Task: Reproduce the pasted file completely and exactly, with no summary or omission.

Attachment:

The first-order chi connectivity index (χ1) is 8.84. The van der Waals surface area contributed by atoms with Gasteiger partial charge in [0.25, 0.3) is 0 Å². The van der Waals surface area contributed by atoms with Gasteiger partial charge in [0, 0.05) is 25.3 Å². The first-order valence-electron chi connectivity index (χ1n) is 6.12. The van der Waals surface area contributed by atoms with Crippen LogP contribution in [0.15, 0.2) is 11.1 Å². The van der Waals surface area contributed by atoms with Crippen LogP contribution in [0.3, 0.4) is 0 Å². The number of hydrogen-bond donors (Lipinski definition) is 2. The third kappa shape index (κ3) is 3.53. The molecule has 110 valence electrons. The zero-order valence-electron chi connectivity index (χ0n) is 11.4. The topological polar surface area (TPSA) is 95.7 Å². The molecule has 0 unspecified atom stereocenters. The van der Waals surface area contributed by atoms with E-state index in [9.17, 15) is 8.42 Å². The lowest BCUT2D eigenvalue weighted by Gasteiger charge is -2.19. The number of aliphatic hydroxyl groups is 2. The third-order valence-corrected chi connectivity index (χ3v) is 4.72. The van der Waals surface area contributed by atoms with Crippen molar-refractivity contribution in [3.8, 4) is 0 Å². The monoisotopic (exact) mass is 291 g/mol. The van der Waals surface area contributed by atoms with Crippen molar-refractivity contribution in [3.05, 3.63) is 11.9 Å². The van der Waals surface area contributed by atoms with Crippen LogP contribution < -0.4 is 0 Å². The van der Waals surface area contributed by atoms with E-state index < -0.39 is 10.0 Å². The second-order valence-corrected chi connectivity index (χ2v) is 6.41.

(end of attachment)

The first-order chi connectivity index (χ1) is 8.84. The van der Waals surface area contributed by atoms with Gasteiger partial charge in [0.25, 0.3) is 0 Å². The van der Waals surface area contributed by atoms with Gasteiger partial charge in [0, 0.05) is 25.3 Å². The first-order valence-electron chi connectivity index (χ1n) is 6.12. The van der Waals surface area contributed by atoms with Crippen LogP contribution in [0.15, 0.2) is 11.1 Å². The van der Waals surface area contributed by atoms with Crippen LogP contribution in [0.3, 0.4) is 0 Å². The number of hydrogen-bond donors (Lipinski definition) is 2. The third kappa shape index (κ3) is 3.53. The molecule has 110 valence electrons. The zero-order valence-electron chi connectivity index (χ0n) is 11.4. The topological polar surface area (TPSA) is 95.7 Å². The molecule has 0 unspecified atom stereocenters. The van der Waals surface area contributed by atoms with E-state index in [9.17, 15) is 8.42 Å². The lowest BCUT2D eigenvalue weighted by Gasteiger charge is -2.19. The number of aliphatic hydroxyl groups is 2. The third-order valence-corrected chi connectivity index (χ3v) is 4.72. The van der Waals surface area contributed by atoms with Crippen molar-refractivity contribution in [3.8, 4) is 0 Å². The monoisotopic (exact) mass is 291 g/mol. The van der Waals surface area contributed by atoms with Crippen molar-refractivity contribution in [3.05, 3.63) is 11.9 Å². The van der Waals surface area contributed by atoms with Crippen LogP contribution < -0.4 is 0 Å². The van der Waals surface area contributed by atoms with E-state index < -0.39 is 10.0 Å². The second-order valence-corrected chi connectivity index (χ2v) is 6.41.